Reviving traditional herding of cattle to mitigate the effects of climate change in Zambia

26 Apr 2019

“I am excited to hear that the Herding for Health(H4H) project will empower my kingdom to embrace cattle herding an abandoned good practice, to mitigate the effects of climate change,” said Chief Inambo Yeta of the Lozi people of Sesheke district. He said this when the Herding for Health team paid him a courtesy call at his palace in Mwandi district, Western Province in Zambia.

The Centre for Coordination of Agricultural Research and development in Southern Africa (CCARDESA)with support from the German development cooperation (GIZ) is working with the Herding for Health(H4H) to help communities revive herding of livestock to mitigate the effects of climate change. The H4H, implemented in partnership with the Peace Parks Foundation and Conservation International works with communities to ensure that wildlife and livestock co-exist. 

The concept behind H4H is based on the 4 Hs which looks out for healthy rangelands or grazing land, healthy people and livelihoods, healthy animals and healthy policies. To ensure efficacy and professionalism, the H4H is working with the Herding Academy of the South African college of tourism and the Southern African Wildlife College to develop a curriculum for training professional herders. The project encourages and enables communities to employ trained herders who know how to take care of rangelands and use rotational methods of grazing. In addition to this, communities combine their livestock in one big herd which herded together. The movement of a large herd increases the fertility rate of the soil as the herd drop dung which leads to improved growth of grazing land. This may not happen when individual family herd their livestock because the herd is not big. To avoid confusion, each family is advised and helped to tag their cattle for easy identification.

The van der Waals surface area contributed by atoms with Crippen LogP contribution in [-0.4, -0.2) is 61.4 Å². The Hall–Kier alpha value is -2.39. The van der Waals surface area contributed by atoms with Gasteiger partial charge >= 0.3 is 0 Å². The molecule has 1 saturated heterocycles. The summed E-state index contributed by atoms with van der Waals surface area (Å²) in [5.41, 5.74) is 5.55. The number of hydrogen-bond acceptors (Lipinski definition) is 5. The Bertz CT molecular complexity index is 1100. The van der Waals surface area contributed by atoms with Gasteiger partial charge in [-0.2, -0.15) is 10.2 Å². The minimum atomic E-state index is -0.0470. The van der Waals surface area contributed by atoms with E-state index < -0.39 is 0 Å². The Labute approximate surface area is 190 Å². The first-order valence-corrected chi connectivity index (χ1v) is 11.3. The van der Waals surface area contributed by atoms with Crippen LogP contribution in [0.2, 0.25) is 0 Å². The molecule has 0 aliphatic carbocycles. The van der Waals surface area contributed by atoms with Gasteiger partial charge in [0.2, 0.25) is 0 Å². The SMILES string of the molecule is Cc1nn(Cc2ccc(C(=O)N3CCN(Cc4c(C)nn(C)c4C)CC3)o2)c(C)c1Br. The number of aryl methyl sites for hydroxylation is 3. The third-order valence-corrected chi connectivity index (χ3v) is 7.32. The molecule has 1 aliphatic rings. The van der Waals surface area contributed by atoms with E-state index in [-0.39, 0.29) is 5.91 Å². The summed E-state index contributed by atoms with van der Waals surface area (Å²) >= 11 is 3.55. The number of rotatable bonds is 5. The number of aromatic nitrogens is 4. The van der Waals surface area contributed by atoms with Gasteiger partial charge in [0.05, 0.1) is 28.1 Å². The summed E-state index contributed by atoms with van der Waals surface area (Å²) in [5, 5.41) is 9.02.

The Simalaha community were so excited to have the H4H project and look forward to its full implementation. This was evidenced by the presence of the members of the Simalaha Conservancy Trust, key among them was the Chairman Mr David Siandavu, the treasurer Induna Dominic Anasambala and the secretary of the trust who is also the Mayor of Mwandi. Other participants included the Indunas from the Kuta, Veterinary doctors from surrounding districts, officials from the Ministry of Agriculture, livestock and crop farmers and policymakers. The community were receptive to the Herding for Health and climate proofing presentation. They vowed to support the feasibility test phase of the project.

The workshop had a climate proofing exercise which allowed the communities within the Simalaha conservancy to identify areas in their community which were prone to climate change as well as identify their perceived changes in the weather patterns. Seventy years old, Mr Robert Simangolwa, a Livestock farmer of Kazungula mentioned the differences he has observed on his livestock. “In the 1980s my livestock was disease-free, and they had lots of grazing land, but now I struggle with diseases and little grazing land. I don’t know what is happening; I cannot explain this”.

The concept of herding has already been implemented in South Africa for the past 20 years and has since yielded positive results in restoring rangelands which were depleted.

 The project has conducted inception workshops in Eresta and Habu in Botswana and Simalaha in Zambia with the team being optimistic that similar positive results as those of South Africa will be achieved in the new pilot areas of Zambia, Zimbabwe, Lesotho, Mozambique and Botswana.

 

 

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